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Key Economic Data 
  2003 2002 2001 Ranking(2003)
Millions of US $ 6,963 5,249 4,800 104
GNI per capita
 US $ 1,540 1,270 1,240 123
Ranking is given out of 208 nations - (data from the World Bank)

Books on Bosnia & Herzegovina


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Borislav Paravac

Update No: 109 - (29/06/06)

The spectre of independence cast by Montenegro
It is hardly surprising that the independence of Montenegro is having repercussions elsewhere in the Balkans, especially in neighbouring Bosnia. Within a week of the declaration of Montenegrin independence on June 3rd (the vote in favour took place in the referendum on May 21st), the Bosnian Serbs began to talk of having a referendum of their own on whether they remain within Bosnia-Herzegovina (BiH).
The problem is any such referendum would likely to be won by the pro-secession camp. Indeed, it is a near certainty that it would. There is no love lost between the Serbs and the other two peoples of BiH, the Croats and the Moslems, after the appalling events of 1992-95, known to all.
But any break-up of BiH would have a disruptive impact on what remains of Serbia, encouraging Kosovo to go down the same route and perhaps even the Albanians in Macedonia. This at any rate is what the international community fears.

Russia joins EU, US against referendum calls of Bosnia Serbs
The Russian government has rejected the latest referendum calls of Bosnian Serbs for the Serbian entity of Republika Srpska (RS) to split from the country, the office of international envoy said.
In this they are joining the EU and the US, who do not want to see any further splintering of the Balkans. The RS would in all probability then join up with the now truncated Serbia, some consolation to the Serbs in their loss.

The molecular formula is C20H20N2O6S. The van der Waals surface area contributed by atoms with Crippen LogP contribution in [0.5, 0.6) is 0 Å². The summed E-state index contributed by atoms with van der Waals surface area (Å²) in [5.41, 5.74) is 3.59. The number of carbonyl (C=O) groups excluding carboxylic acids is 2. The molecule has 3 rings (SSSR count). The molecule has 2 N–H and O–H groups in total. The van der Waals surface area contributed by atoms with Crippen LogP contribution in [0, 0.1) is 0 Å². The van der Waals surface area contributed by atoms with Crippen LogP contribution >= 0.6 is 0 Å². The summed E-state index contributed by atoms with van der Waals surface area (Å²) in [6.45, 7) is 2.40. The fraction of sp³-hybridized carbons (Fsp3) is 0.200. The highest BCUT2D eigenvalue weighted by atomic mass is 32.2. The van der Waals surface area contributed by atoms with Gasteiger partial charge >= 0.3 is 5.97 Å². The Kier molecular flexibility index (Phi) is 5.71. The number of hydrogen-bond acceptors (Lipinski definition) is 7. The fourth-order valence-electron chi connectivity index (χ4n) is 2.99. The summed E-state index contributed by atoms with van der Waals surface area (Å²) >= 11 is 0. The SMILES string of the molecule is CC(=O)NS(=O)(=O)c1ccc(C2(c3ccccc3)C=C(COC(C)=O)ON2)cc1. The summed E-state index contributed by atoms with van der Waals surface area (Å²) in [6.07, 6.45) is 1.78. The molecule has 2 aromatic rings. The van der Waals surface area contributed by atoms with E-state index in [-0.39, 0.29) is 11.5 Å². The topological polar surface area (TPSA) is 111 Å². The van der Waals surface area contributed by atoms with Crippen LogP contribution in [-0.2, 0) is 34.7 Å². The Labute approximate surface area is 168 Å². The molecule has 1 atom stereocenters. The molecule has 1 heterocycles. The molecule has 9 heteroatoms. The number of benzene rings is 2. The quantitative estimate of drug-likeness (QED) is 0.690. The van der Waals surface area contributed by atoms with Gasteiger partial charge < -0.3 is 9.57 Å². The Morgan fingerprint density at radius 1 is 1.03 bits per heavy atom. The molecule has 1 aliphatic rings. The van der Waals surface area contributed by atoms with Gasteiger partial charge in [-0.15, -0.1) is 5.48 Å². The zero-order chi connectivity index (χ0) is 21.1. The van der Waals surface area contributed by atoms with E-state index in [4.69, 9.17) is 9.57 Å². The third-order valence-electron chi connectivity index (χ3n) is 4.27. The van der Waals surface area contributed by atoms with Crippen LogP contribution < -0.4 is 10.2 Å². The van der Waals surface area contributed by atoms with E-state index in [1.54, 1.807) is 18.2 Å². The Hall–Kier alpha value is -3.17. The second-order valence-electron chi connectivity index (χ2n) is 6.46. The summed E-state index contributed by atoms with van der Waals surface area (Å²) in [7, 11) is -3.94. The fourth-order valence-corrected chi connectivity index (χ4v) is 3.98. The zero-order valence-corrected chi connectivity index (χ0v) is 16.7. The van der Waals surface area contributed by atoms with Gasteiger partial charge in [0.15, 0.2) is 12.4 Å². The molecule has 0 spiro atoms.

With everyone else against the idea, it is imperative to see what the attitude of Belgrade is the prospect, which has yet to be made clear.

Schwarz-Schilling urges BiH Parliament to enact key laws before October elections
Lawmakers should "waste no time" in adopting legislation to improve people's lives and meet EU requirements, High Representative Christian Schwarz-Schilling said in his first major speech to a BiH institution. Schwarz-Schilling, has called for penalties to be imposed on Serb parliamentarians who are boycotting lately the work of Assembly
Elected leaders must set aside personal agendas and engage in serious political bargaining, said the BiH High Representative. "I will not take decisions for those who do not have the courage to take them," he added. Christian Schwarz-Schilling, the EU's special representative for Bosnia and Herzegovina (BiH), said on 24th May that lawmakers in the country's central parliament were acting in "bad faith," by letting opportunities to pursue reforms slip by. He urged MPs to use the time until the October general elections to pass key legislation needed for improving the lives of citizens and for meeting EU requirements. 
"You should waste no time in taking decisive steps to improve the situation," Schwarz-Schilling told the parliament in his first major speech to a BiH institution since taking office at the beginning of February. "The next 100 days -- the last of this particular parliament -- will offer you many opportunities to do so."